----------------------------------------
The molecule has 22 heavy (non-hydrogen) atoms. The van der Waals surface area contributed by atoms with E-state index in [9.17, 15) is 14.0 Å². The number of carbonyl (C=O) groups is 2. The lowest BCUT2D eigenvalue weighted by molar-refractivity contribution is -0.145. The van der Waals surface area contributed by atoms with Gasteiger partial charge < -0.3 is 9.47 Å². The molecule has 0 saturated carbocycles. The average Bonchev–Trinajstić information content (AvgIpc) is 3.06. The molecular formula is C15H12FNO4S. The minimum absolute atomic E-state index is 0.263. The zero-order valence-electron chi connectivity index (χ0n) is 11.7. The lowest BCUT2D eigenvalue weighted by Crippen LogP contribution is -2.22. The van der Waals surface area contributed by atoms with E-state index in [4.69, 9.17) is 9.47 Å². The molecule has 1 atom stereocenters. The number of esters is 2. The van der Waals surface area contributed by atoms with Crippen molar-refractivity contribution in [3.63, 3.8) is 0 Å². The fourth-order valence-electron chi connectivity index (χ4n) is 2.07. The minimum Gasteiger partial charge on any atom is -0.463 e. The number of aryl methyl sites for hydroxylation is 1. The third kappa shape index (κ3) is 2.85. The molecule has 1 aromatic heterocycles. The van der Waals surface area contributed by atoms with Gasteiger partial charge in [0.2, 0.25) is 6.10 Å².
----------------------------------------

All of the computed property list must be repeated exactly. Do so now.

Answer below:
The molecule has 22 heavy (non-hydrogen) atoms. The van der Waals surface area contributed by atoms with E-state index in [9.17, 15) is 14.0 Å². The number of carbonyl (C=O) groups is 2. The lowest BCUT2D eigenvalue weighted by molar-refractivity contribution is -0.145. The van der Waals surface area contributed by atoms with Gasteiger partial charge < -0.3 is 9.47 Å². The molecule has 0 saturated carbocycles. The average Bonchev–Trinajstić information content (AvgIpc) is 3.06. The molecular formula is C15H12FNO4S. The minimum absolute atomic E-state index is 0.263. The zero-order valence-electron chi connectivity index (χ0n) is 11.7. The lowest BCUT2D eigenvalue weighted by Crippen LogP contribution is -2.22. The van der Waals surface area contributed by atoms with E-state index in [4.69, 9.17) is 9.47 Å². The molecule has 1 atom stereocenters. The number of esters is 2. The van der Waals surface area contributed by atoms with Crippen molar-refractivity contribution in [3.63, 3.8) is 0 Å². The fourth-order valence-electron chi connectivity index (χ4n) is 2.07. The minimum Gasteiger partial charge on any atom is -0.463 e. The number of aryl methyl sites for hydroxylation is 1. The third kappa shape index (κ3) is 2.85. The molecule has 1 aromatic heterocycles. The van der Waals surface area contributed by atoms with Gasteiger partial charge in [0.2, 0.25) is 6.10 Å².